In 1984, Betty Mahmoody, her Iranian husband, “Moody,” and their four-year-old daughter, Mahtob, enjoy the beauty and serenity of their lakeside home in Alpena, Michigan. Moody, a doctor, shows love toward his wife and child, but he endures racial prejudice at the hospital where he works. One night, he reads a Persian fairy tale to his daughter, and the girl confides that other schoolchildren tease her about her Iranian heritage. A few days later, Betty hears Moody speaking Farsi on the telephone. He hangs up and explains that his family wants him to come to Iran. Betty objects to visiting the politically conflicted country, but Moody swears on the Koran, a sacred Islamic text, that nothing bad will happen during a brief two-week visit. The Mahmoodys fly to Tehran, the capital city of Iran, where they are greeted at the airport by Moody’s extended family. The Iranian women, covered from head to toe in the traditional “chador,” insist that Betty wear a similar outfit. In the days that follow, Betty struggles to understand the country’s religious fanaticism and its attitudes toward women. Halfway through their stay, she tells her husband that his family makes her uncomfortable, but Moody attributes his relative’s behavior to cultural differences. He confesses to his wife that he lost his job at the hospital in Michigan a few days before they left for Iran. Betty is optimistic, saying they will make the best of things when they return to America. As she packs the family’s suitcases, one of Moody’s relatives remarks that, because they did not process their passports in advance, they will not be able to leave Iran. Betty becomes distraught when her husband ... +


In 1984, Betty Mahmoody, her Iranian husband, “Moody,” and their four-year-old daughter, Mahtob, enjoy the beauty and serenity of their lakeside home in Alpena, Michigan. Moody, a doctor, shows love toward his wife and child, but he endures racial prejudice at the hospital where he works. One night, he reads a Persian fairy tale to his daughter, and the girl confides that other schoolchildren tease her about her Iranian heritage. A few days later, Betty hears Moody speaking Farsi on the telephone. He hangs up and explains that his family wants him to come to Iran. Betty objects to visiting the politically conflicted country, but Moody swears on the Koran, a sacred Islamic text, that nothing bad will happen during a brief two-week visit. The Mahmoodys fly to Tehran, the capital city of Iran, where they are greeted at the airport by Moody’s extended family. The Iranian women, covered from head to toe in the traditional “chador,” insist that Betty wear a similar outfit. In the days that follow, Betty struggles to understand the country’s religious fanaticism and its attitudes toward women. Halfway through their stay, she tells her husband that his family makes her uncomfortable, but Moody attributes his relative’s behavior to cultural differences. He confesses to his wife that he lost his job at the hospital in Michigan a few days before they left for Iran. Betty is optimistic, saying they will make the best of things when they return to America. As she packs the family’s suitcases, one of Moody’s relatives remarks that, because they did not process their passports in advance, they will not be able to leave Iran. Betty becomes distraught when her husband reveals his intention to remain in his home country. She accuses him of lying, and insists she cannot live in Iran. Moody strikes her, reminding her that in Iran, a wife must obey her husband. That night, Betty appeals to the Mahmoody family, but they yell at her in Farsi. Betty flees the room with her daughter. However, Moody follows and takes their passports and money, essentially imprisoning his wife and daughter. One day, while the relatives are outside, Betty receives a phone call from her mother advising her to seek help at the Swiss Embassy. Moody catches her talking on the phone and reprimands her for disobeying. Undaunted, Betty and Mahtob leave the house and go to the Swiss Embassy. There, the Swiss agent tells Betty that, because she is married to an Iranian man, she and her daughter are considered Iranian citizens, and as women, they have no rights. When Betty returns to the Mahmoody residence, her husband strikes her and threatens to kill her if she ever leaves the house again. Sometime later, Mahtob celebrates her fifth birthday, and Betty tells Moody she wants to make the best of the situation. She proposes they go live with Nasserine and Mammal, Moody’s brother and sister-in-law. A few days later, Moody’s uncle visits for dinner. The religious man suggests that Betty attend a class to learn the Koran. There, Betty meets Ellen, another American, who invites Betty and her husband to dinner. Alone with Ellen in the kitchen, Betty asks her new friend to deliver a letter to the U.S. Ellen reluctantly agrees. A few days later, Moody allows Betty to go the market without supervision. While searching for a telephone, she befriends a shopkeeper named Hamid. The sympathetic man lets her know she is always welcome to use his telephone. Sometime later, Betty returns to the shop, and Hamid introduces her to Miss Nassimi, a woman who can coordinate passage out of Iran. Meanwhile, Mahtob has difficulty adjusting to her new school. Moody urges Betty to attend school with Mahtob, but reminds her that the other devout Iranian women will monitor her every move. One day, an explosion near the school sends the children screaming from their classrooms. Betty locates her daughter, taking cover in a classroom. A few days later, the women at the school express sympathy to Betty and offer help. Relying on their discretion, Betty takes Mahtob out of school and meets Miss Nassimi’s brother, Houssein, at Hamid’s shop. They discuss routes out of Iran. However, when Betty returns to the school, Moody is waiting for her. He beats Betty and threatens to kill her. She flees and calls the Swiss Embassy. The Swiss agent accompanies the angry woman back to the school, where Betty tries to gain custody of Mahtob. However, Moody foils her plan. He takes Mahtob to the Mahmoody family residence and locks Betty inside his brother’s apartment. In the days that follow, violence erupts in the neighborhood near the apartment, and Moody returns to claim his wife. Six months later, Mahtob celebrates another birthday. Betty blesses the birthday cake in flawless Farsi, impressing her relatives. Having regained Moody’s trust, she is allowed to take Mahtob to school without supervision. Betty uses her limited freedom to meet with Houssein and plan an escape. Warfare in the Persian Gulf forces Betty to wait until the end of January to travel through the mountains into Turkey. Meanwhile, Betty learns her father is dying, and Moody encourages her return to the U.S. He will not let Betty take their daughter, however, and Betty realizes that if she goes, she may never see Mahtob again. Moody arranges for Betty to leave Iran a few days before her planned escape. When her husband is called to the hospital, Betty leaves the Mahmoody residence with Mahtob. She meets Houssein and receives detailed instructions about the route to Turkey. Betty and her daughter are driven through several dangerous checkpoints until they reach the Iranian mountains. There, she and her daughter are forced to continue by foot and horseback. When Betty arrives in a small Turkish town, the first thing she sees is an American flag. She embraces her daughter and cries tears of joy. +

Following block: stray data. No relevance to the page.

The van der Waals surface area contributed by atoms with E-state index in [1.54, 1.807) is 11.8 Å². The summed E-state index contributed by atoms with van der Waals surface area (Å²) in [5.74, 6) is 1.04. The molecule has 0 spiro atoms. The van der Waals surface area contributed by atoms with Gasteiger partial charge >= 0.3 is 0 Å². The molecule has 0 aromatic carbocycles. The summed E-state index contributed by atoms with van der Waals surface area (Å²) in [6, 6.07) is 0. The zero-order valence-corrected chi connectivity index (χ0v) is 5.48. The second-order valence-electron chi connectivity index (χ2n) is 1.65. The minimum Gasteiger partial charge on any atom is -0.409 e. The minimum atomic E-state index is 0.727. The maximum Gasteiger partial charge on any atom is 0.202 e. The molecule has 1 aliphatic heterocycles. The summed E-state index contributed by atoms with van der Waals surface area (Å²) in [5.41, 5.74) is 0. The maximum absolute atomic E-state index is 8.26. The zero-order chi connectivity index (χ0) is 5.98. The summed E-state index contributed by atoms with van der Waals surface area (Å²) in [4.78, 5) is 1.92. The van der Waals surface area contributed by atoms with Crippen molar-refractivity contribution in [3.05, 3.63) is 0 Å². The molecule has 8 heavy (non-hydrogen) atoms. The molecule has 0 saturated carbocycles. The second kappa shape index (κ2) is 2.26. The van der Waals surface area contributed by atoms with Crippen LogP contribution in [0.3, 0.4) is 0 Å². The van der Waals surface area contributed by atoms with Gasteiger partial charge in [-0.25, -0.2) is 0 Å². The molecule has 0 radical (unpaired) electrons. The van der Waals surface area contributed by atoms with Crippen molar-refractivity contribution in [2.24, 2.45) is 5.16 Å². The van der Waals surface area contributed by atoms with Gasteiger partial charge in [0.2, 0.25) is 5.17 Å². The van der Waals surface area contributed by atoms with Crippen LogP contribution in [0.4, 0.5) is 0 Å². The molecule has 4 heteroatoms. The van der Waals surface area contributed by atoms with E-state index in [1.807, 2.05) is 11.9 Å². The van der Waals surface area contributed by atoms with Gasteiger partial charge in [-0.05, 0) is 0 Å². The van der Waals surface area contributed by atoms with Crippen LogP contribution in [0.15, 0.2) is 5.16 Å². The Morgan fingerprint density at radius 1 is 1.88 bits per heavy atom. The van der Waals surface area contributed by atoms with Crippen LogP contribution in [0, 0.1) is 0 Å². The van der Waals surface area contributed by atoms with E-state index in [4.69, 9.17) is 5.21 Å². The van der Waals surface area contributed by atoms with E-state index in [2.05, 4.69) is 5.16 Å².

Legend
Viewed by AFI
Partially Viewed
Offscreen Credit
Name Occurs Before Title
AFI Life Achievement Award